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A Holocaust survivor and the Golden Rule

Rock Canyon High School students Ellianna Lederman and Brad Hansen and Holocaust survivor, Lone Tree resident Jack Adler (center).


Article and photo by Daniel Williams

On March 27, Holocaust survivor Jack Adler stood before a packed house in the auditorium at Rock Canyon High School (RCHS) and recounted his story, a story he has told to more than 1.5 million people around the globe, and one he will continue to tell in efforts to eradicate hatred, discrimination and racism in the world.

“The Nazis had heard the Americans were coming,” Adler said, in describing his final days in Dachau concentration camp. “So they forced prisoners to walk in what they now call the Dachau Death March. When the U.S. soldiers liberated us on May 1, 1945, I was too weak to go on. I don’t believe I could have survived another day.”

In the hospital, Adler weighed 65 pounds. He was 16 years old. And he was alone. His mother, father and three siblings had all died in the ghettos and concentration camps of the Holocaust. Now, when he speaks to groups, he remembers his loved ones and the others who died in the Holocaust. “My story is like many others,” Adler said. “I do not represent anything special except mine is a voice that will not be quiet. I will speak so the memories of six million will never be erased.”

Before he closed, Adler delivered his core message to the crowd. “Do not allow yourself to be a party to hatred in any work, intention or action. Never treat anyone in any way that you yourself would not want to be treated. Live by The Golden Rule.”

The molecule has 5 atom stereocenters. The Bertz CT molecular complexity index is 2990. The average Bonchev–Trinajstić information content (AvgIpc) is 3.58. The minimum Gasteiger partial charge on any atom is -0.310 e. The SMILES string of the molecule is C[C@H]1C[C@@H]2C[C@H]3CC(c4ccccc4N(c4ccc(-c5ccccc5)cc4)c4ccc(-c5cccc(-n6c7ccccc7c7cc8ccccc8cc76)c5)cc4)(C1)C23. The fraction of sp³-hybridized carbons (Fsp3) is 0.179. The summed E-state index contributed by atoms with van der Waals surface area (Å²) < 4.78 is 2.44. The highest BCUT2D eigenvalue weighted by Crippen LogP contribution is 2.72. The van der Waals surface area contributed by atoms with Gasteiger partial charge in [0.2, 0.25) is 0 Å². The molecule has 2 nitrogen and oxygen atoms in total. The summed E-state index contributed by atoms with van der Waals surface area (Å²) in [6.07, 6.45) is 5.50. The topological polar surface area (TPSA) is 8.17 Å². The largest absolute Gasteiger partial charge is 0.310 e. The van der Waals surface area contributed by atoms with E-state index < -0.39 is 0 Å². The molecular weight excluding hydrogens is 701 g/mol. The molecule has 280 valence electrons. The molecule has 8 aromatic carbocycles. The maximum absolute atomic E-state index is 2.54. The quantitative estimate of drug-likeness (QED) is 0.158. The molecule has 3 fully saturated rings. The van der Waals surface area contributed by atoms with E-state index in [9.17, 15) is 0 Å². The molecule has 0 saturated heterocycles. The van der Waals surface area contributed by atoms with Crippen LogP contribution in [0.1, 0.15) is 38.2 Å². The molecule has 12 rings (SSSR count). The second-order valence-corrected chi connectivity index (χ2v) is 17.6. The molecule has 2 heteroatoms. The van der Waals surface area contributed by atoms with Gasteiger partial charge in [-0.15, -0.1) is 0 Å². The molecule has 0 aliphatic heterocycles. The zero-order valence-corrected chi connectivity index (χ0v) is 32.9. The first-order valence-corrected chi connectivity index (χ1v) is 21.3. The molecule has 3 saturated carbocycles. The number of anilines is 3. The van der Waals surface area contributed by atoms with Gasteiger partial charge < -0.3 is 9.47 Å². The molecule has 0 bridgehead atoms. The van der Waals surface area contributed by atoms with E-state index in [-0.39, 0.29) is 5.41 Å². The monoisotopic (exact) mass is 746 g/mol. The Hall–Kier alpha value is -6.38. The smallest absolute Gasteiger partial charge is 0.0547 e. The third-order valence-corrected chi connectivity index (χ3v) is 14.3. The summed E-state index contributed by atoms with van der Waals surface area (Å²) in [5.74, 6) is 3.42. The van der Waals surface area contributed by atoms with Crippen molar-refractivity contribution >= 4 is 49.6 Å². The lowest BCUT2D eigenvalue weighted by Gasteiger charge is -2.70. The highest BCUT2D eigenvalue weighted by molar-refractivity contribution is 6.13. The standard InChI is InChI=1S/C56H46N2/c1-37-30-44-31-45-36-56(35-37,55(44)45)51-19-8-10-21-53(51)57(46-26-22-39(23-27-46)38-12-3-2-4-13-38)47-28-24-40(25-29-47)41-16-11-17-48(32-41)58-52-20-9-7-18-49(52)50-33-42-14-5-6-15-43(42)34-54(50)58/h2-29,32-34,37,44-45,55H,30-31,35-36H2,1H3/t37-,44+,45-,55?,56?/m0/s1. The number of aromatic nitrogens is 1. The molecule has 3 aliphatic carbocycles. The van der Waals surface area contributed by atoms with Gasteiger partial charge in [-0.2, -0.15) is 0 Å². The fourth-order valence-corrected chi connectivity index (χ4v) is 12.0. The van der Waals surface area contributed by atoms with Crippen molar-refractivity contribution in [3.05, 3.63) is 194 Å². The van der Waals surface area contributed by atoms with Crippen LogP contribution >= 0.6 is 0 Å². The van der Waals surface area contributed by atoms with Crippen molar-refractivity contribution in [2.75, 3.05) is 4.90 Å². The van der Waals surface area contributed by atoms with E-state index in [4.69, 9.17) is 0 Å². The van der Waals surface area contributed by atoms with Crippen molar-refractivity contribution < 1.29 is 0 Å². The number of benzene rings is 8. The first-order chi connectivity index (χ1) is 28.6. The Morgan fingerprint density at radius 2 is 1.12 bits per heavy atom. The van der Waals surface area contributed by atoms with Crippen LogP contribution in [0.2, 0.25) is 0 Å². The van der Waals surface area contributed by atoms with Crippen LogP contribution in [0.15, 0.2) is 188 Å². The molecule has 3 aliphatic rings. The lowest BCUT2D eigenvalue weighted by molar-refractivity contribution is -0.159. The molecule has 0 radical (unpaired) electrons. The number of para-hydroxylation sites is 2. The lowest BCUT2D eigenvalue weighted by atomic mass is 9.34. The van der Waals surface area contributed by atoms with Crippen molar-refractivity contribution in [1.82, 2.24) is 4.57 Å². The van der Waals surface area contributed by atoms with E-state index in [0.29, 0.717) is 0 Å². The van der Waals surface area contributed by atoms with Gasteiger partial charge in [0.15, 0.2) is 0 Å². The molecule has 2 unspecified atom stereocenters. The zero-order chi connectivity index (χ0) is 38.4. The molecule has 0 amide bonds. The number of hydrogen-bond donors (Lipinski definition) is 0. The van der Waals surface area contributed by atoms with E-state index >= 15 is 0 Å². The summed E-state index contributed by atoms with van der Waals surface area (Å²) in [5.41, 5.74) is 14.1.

Ellianna Lederman and Brad Hansen, juniors at RCHS and leaders of the Jewish Student Club, organized the event. They both stood near the stage in the auditorium, trying to comprehend this story they were hearing, imagining a teenage version of Adler enduring these horrible atrocities and amazed at how he could use his story to educate and inspire others.

“I have witnessed anti-semitic actions to me personally,” Hansen, a Castle Pines Village resident, said. “And it means so much to hear Mr. Adler’s story, how he’s been through something so terrible and dehumanizing and yet he’s able to come through that with a positive view on life.”

Lederman, also a resident of Castle Pines, said she was impressed by the reaction of the more than 600 students, faculty, parents and members of the community in attendance. Days after the event, Lederman continued to reflect on Adler’s message. In an email, she wrote, “Something that has stuck with me is how we identify ourselves by many different labels, but it is important to remember that we are all part of the same race: the human race. Respect is essential to creating a peaceful world free from hate.”

Editor’s note with information provided by the Chabad Jewish Center

The Chabad Jewish Center, in partnership with the Mizel Museum, will present a community-wide film screening of “Surviving Skokie” on May 6 at the Lone Tree Arts Center at 3 p.m. The film is being shown in honor of the Days of Remembrance, the nation’s annual commemoration of the Holocaust.

Surviving Skokie is a riveting film about a group of courageous men and women who survived the horrors of the Holocaust only to face a virulent anti-Semite in America. It features Jack Adler’s story. His testimony offers timeless lessons that connect the past to the present and demonstrate the value of living without hate. Following the film, Adler will address the audience and answer questions.

Tickets are on sale through the Lone Tree Arts Center at 720-509-1000. For more information, visit www.DenverJewishCenter.com or call 303-792-7222.

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